SRINAGAR, Jammu and Kashmir
A retired academic and social activist Muslim Jan was detained on Oct. 15 for protesting against the continued detention of political leaders in Indian-administered Kashmir.
She had marched to the city center along with a group of prominent women in the city of Srinagar -- summer capital of the region.
Even as she was released after a few days, the busy bee has kept her lips sealed. Because she gained freedom only after signing a bond that she will not participate in any political activity.
Dozens of political activists, taken into custody after India revoked autonomy of the region on Aug. 5 have been released recently, but after signing a pledge to abandon politics or consenting to maintain silence on political issues.
Talking to Anadolu Agency, Harsh Dev Singh, a former lawmaker, said he sought his release after promising that he will not speak against government policies.
“You can imagine the fate of politics emerging out of these pressure tactics. There was no politics anyways in Jammu and Kashmir. This is not a democracy, where you cannot express dissent,” said Singh whose political group Panthers Party had held a few demonstrations in Jammu – winter capital of the region.
Sajad Ahmad Kichloo, former minister for home, responsible for internal security was also asked to sign a bond to pledge that he will not issue any statement or talk about the abrogation of the region’s autonomy.
Legal experts blame authorities for resorting to illegal activities by making politicians and social workers to sign the pledge, as a precondition for their release.
Altaf Ahmad, a lawyer, said there is a provision in the statute book under Section 107 of Code of Criminal Procedure (CrPC), to seek a written pledge or an undertaking from criminals to prevent them breaching the peace. But there is no precedence to use it to silence politicians. ''The bond or undertaking has been tampered, to include lines that the signatory will not participate in any political activity or will not give any statement or express his views related to latest political developments in the region,'' said the lawyer.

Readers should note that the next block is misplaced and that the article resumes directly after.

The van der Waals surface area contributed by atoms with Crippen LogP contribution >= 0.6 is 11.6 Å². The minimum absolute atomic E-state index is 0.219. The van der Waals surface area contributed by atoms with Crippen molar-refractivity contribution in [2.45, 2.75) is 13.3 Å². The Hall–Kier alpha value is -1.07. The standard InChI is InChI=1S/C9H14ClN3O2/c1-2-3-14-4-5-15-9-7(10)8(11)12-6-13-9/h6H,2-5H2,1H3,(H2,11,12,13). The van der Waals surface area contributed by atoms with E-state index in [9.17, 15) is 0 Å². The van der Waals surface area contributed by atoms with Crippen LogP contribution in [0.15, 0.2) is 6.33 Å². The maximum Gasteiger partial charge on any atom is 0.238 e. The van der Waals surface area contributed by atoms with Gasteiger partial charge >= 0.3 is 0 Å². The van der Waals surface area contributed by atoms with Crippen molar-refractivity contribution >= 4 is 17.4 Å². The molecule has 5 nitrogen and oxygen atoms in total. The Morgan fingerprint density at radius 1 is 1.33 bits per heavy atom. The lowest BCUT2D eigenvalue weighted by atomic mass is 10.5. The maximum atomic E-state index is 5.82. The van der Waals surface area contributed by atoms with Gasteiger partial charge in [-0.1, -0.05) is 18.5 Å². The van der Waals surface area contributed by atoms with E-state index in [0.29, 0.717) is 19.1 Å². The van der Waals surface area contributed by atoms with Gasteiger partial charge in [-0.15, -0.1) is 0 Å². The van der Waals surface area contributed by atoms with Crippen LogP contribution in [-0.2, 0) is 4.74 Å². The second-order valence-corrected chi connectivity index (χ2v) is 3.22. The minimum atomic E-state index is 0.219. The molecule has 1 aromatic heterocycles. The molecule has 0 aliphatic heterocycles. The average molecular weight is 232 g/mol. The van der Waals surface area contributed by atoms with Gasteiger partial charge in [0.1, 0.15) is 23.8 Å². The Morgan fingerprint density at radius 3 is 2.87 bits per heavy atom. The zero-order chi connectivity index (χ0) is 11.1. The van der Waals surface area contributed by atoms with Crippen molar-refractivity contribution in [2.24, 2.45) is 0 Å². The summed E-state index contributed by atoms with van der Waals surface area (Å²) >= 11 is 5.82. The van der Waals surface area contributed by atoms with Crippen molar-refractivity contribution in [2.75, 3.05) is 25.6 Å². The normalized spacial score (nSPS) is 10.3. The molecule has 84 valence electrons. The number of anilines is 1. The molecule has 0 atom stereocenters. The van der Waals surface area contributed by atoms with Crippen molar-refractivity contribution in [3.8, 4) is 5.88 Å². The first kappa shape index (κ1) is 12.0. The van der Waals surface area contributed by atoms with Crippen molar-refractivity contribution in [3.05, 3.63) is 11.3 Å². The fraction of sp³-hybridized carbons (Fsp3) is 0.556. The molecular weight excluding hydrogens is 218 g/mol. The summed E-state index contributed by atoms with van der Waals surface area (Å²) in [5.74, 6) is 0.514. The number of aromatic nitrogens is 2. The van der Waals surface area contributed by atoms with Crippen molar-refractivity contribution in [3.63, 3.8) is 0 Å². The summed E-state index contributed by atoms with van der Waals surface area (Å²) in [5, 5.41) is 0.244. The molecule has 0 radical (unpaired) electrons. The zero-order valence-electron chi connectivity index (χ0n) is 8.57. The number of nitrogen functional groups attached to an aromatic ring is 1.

He said that asking a person, not to make any comment, violates Article 19 of the Indian Constitution, which forms its basic structure, guaranteeing every person the right to free speech.
Bonds to render politicians vulnerable
Sheikh Showkat Hussain, political commentator and former teacher of law, said the bonds have been effectively used to buy the silence of politicians.
“In the long term, the fear of these bonds would render many politicians vulnerable. They will not be able to pursue people-centric agendas. But will only follow the Indian state line,” he said.
Peace Activist and Interlocuter Sushobha Barve is now planning to petition Jammu and Kashmir High Court against these bonds. Along with Muslim Jan, she too had been detained for participating in the demonstration and then released after signing the bond.
Defending the practice of seeking written pledges from detained politicians, the ruling Bharatiya Janata Party (BJP) General Secretary Ashok Kaul said the politicians have been asked to sign undertakings to prevent them from carrying out “unlawful” activities.
“Some of them might have introspected during detention and understood what people want. People are wiser after a mishap,” he said. Advising politicians that they should refrain from agitating against the abrogation of special laws, Kaul said: “Such things would not be allowed in India now.”Anadolu Agency website contains only a portion of the news stories offered to subscribers in the AA News Broadcasting System (HAS), and in summarized form. Please contact us for subscription options.